Why Pharmacists Should Not Inject Personal Beliefs Into Their Jobs

There is one simple reason why a pharmacist’s personal beliefs should not factor into the dispensing of medication that, to me, takes precedence over all others.
Medications rarely, if ever, have one use. A single medication can be prescribed for a variety of reasons. This causes a problem: a pharmacist might refuse to dispense birth control pills on the religious grounds that the pill prevents conception and therefore prevents life. But what if the pill was not prescribed for prevention of pregnancy?

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I will gladly pay you Tuesday for a Vicodin today

Just a couple comments on Tara’s situation. Firstly, check that the pharmacist doesn’t have a little Vicodin habit of his or her own. Probably not, but I’ve lost all faith in humanity.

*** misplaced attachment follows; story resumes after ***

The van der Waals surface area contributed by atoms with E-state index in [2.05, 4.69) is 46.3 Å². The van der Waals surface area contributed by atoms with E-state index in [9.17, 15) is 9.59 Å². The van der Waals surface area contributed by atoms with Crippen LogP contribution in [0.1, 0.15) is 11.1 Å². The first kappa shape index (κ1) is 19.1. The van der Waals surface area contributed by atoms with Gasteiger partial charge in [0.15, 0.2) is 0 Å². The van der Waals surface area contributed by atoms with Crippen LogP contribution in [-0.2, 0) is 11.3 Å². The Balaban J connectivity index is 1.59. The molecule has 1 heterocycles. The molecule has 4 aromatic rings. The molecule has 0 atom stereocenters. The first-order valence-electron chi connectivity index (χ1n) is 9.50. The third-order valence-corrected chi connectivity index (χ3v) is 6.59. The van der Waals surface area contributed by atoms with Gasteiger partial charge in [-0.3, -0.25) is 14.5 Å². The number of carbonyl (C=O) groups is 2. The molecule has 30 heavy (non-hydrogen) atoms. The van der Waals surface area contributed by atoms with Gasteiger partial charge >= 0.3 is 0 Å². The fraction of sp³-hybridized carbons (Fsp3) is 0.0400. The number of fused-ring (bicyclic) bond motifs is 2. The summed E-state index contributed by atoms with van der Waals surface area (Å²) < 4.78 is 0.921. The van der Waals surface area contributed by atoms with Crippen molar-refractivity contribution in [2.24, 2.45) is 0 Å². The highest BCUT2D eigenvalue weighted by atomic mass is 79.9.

Secondly, this situation is deplorable. If a veterinarian at an academic research facility intentionally withheld post-op painkillers from animal subjects larger than a rat– especially a dog, cat, or monkey– without a justifiable experimental purpose**, I have little doubt that said veterinarian just set in motion a series of events that would result in termination of his or her employment. I find it shameful that her relative had to go through this.
If you’re ticked off too, read Terra Sigillata’s excellent post on the responsibilities of a pharmacist.
**specifically, violating the experimental protocol of the principal investigator, and the animal welfare guidelines established and implemented by relevant oversight committees, e.g. IRB and ACUC.